ByAllanah Faherty, writer at Creators.co
Staff Writer and resident Walking Dead expert at MP. Tweet me @bananallanah or email [email protected]
Allanah Faherty

WARNING: We're definitely not keeping the curiosity door locked in this article — Stranger Things spoilers ahead!

With just eight episodes, Season 1 of Stranger Things is an extremely tight piece of TV - there is no unnecessary dialogue, no annoying and boring subplots and no filler episodes where the story stagnates for an hour. Instead Stranger Things presents us with a story which progresses from episode to episode, contains amazing pop culture references, and culminates in a satisfying ending which even manages to leave a few loose threads for Season 2 to grasp onto.

I've written previously about how the series cleverly uses Dungeons and Dragons to parallel much of storyline (if you missed that check it out over here), however thanks to a few fans theories floating around on Reddit, it looks likes the D&D campaign at the end of Stranger Things could have hinted at much more than previously thought - including what we might be able to expect in Season 2.

First up let's recap the more obvious hints for Season 2 that came out of the D&D campaign (yes, the same ones I mentioned in the first article), before moving onto the Season 2 monster possibility:

The obvious loose threads

The unresolved mysteries [Netflix]
The unresolved mysteries [Netflix]

As Dungeon Master Mike brought the campaign to a close in one of the final scenes of Episode 8, Dustin, Lucas and Will cry out in disbelief that their mission is over so quickly. When Mike tries to defend himself, replying "it was 10 hours!" the other three then lay out three major unresolved mysterious from the campaign:

  • The lost knight
  • The proud princess
  • Those weird flowers in the cave

While it's easy to dismiss these unresolved details as details from the boys' D&D game, they clearly also correspond to unresolved issues from the series itself. The lost knight is Chief Hopper, who, as a police officer, is a modern day knight serving his kingdom of Hawkins, Indiana. What did those government agents want with Hopper in Episode 8, and why did he willingly go with them?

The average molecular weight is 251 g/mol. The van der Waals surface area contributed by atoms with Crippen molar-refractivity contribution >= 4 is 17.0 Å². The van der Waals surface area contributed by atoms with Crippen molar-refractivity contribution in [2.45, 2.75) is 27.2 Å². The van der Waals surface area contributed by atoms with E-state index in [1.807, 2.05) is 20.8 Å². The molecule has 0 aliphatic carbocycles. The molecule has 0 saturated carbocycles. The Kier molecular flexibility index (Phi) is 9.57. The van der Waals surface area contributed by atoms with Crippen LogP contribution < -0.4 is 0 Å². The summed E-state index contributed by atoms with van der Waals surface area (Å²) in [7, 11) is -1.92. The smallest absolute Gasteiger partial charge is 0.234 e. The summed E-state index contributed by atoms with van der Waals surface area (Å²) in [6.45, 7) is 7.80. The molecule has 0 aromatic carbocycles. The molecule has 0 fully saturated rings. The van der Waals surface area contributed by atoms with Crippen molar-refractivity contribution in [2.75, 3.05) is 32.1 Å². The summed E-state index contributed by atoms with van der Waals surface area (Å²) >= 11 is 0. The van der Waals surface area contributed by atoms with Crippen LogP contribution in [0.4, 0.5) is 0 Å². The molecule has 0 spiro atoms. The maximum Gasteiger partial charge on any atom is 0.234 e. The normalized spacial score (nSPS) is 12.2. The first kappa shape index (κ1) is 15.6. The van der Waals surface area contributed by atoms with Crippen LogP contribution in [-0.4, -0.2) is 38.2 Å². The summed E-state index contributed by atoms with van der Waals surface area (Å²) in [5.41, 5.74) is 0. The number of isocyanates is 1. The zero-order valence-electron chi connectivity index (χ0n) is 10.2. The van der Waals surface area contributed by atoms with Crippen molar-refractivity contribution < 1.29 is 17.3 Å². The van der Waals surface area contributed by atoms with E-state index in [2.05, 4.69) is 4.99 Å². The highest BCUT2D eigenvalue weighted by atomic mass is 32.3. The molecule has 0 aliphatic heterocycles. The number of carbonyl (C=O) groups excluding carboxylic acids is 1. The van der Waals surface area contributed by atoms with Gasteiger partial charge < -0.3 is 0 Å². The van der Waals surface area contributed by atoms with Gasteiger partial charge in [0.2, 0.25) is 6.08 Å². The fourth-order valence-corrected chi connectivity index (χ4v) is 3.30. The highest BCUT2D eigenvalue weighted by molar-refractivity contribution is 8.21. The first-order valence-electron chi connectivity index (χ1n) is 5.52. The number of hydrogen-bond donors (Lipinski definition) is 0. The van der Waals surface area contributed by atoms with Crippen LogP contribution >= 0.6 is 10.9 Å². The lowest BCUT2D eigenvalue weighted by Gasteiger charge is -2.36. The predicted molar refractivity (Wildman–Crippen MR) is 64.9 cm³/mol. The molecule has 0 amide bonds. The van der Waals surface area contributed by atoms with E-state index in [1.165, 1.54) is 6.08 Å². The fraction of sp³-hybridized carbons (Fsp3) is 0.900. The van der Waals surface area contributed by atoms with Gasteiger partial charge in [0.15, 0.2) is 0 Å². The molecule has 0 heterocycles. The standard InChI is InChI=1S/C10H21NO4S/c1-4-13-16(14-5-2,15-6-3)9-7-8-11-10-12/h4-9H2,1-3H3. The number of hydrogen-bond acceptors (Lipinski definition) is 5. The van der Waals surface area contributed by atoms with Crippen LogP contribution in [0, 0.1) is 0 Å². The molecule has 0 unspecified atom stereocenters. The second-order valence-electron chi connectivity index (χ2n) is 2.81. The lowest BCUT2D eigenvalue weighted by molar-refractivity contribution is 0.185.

The lost knight & proud princess
The lost knight & proud princess

Next we have the proud princess, or Eleven (if you read my earlier D&D article, you'll know why it seems to make sense that Eleven would be given the title of princess). While it initially looked as thought Eleven died along with the monster, after we see Hopper leaving a container of food (complete with Eggos!) it suddenly seems like Eleven is probably alive. So if Eleven is alive, where is she and why is Hopper the only one who knows she survived?

Hopper finds an egg in the Upside Down [Netflix]
Hopper finds an egg in the Upside Down [Netflix]

Lastly we have those weird flowers in the cave, which either refer to the monster itself, and/or the egg that Hopper found while he and Joyce were in the Upside Down. The monsters mouth opens wide like the petals of a flower, which fits the "weird flowers in the cave" description perfectly. If Eleven is still alive, then theoretically the monster could still be alive as well, though even if that monster is definitely dead, there's still the possibility it has offspring that hatched from the egg in the Upside Down.

So basically, those are the three immediate loose ends that Season 2 can launch into. However, there's a very interesting theory about the monster in Season 2, which might just be crazy enough to convince you...